FOR months, I had been trying to ignore it. Like an ailing relative, my desktop computer was becoming increasingly frail. With each passing day, it took longer and longer to boot up. It sent endless “connecting” messages as I tried to get on the Internet. It froze in confusion if I clicked away too quickly.
My first assumption was that it was time for a new computer. Ours was about five years old, relatively ancient in technological years.
But then I started thinking — should I be so quick to assume that computers and the other gadgets of modern life, like iPods and game systems, are always ready to retire after two years, or three or four? For economic and environmental reasons (repairing is better than replacing), shouldn’t I look into the possibility that we could salvage our computer?
I decided to call Adam Sanderson, chief executive of Computer Overhauls, based in Manhattan. I interviewed Mr. Sanderson about four years ago for a column and have since hired him occasionally for emergency computer problems.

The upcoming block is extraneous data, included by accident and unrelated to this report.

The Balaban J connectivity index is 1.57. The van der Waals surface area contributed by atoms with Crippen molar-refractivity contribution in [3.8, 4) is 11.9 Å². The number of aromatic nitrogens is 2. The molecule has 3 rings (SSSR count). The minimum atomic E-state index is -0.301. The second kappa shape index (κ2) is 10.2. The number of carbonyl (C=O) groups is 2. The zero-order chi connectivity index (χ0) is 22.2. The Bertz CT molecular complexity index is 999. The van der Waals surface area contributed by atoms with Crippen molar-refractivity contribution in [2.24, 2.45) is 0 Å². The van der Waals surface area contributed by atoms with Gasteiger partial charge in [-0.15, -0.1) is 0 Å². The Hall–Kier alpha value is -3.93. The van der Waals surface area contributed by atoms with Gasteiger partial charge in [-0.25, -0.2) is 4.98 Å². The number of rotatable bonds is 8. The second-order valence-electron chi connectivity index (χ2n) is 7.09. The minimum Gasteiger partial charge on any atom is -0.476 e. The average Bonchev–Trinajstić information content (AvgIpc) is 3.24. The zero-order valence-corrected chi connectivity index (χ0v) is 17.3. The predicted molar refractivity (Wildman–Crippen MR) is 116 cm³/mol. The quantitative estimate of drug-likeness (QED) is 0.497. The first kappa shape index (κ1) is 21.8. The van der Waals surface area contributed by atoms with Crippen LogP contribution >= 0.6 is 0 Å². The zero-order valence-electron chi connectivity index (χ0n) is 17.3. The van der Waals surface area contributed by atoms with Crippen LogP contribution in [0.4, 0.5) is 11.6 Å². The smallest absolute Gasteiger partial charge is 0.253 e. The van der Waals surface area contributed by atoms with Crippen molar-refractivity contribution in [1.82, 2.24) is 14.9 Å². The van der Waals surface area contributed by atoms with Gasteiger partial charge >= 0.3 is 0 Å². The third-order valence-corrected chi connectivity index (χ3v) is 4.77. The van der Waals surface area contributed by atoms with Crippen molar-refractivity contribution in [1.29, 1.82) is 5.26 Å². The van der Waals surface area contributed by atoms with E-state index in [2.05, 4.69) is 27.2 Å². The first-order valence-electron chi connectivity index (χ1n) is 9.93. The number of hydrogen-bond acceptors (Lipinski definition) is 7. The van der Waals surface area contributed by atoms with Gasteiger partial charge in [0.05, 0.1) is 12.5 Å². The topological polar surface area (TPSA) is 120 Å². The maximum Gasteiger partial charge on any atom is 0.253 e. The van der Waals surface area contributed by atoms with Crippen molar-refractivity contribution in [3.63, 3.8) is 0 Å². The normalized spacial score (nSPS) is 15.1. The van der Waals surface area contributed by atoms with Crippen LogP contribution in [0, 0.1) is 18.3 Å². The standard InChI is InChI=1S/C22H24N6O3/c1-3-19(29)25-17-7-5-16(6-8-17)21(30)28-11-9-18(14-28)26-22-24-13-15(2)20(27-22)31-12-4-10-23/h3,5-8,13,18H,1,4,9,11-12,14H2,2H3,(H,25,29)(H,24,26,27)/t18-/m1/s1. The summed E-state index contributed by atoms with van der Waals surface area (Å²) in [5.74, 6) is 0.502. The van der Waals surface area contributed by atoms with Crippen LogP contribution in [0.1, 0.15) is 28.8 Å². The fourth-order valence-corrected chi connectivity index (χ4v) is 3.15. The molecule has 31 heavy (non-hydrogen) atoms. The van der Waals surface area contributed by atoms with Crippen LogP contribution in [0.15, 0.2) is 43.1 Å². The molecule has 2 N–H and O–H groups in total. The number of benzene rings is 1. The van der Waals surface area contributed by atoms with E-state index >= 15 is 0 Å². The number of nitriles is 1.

Mr. Sanderson remotely peeked into my computer and confirmed my worst fears — the hard drive was dying.
We could go out and buy a new one. Or, he suggested, we could ship or bring in the tower that contains the hard drive and he would replace it for about $150 — far less than the cheapest desktop we could buy. Prices can be higher for more powerful hard drives and up to about $200 for laptops.
“We would clean out the whole machine, reinstall everything fresh and it would be like a brand-new computer,” he told me.
But then my software wouldn’t be upgraded, would it?
No, Mr. Sanderson told me, but you may not really need to.
“It depends on what you’re using the computer for,” he said. “If you’re surfing the Internet and doing e-mail, which is what the bulk of people do, then you’re only using 5 to 10 percent of the actual power of your computer anyhow. Most people don’t need upgraded software.”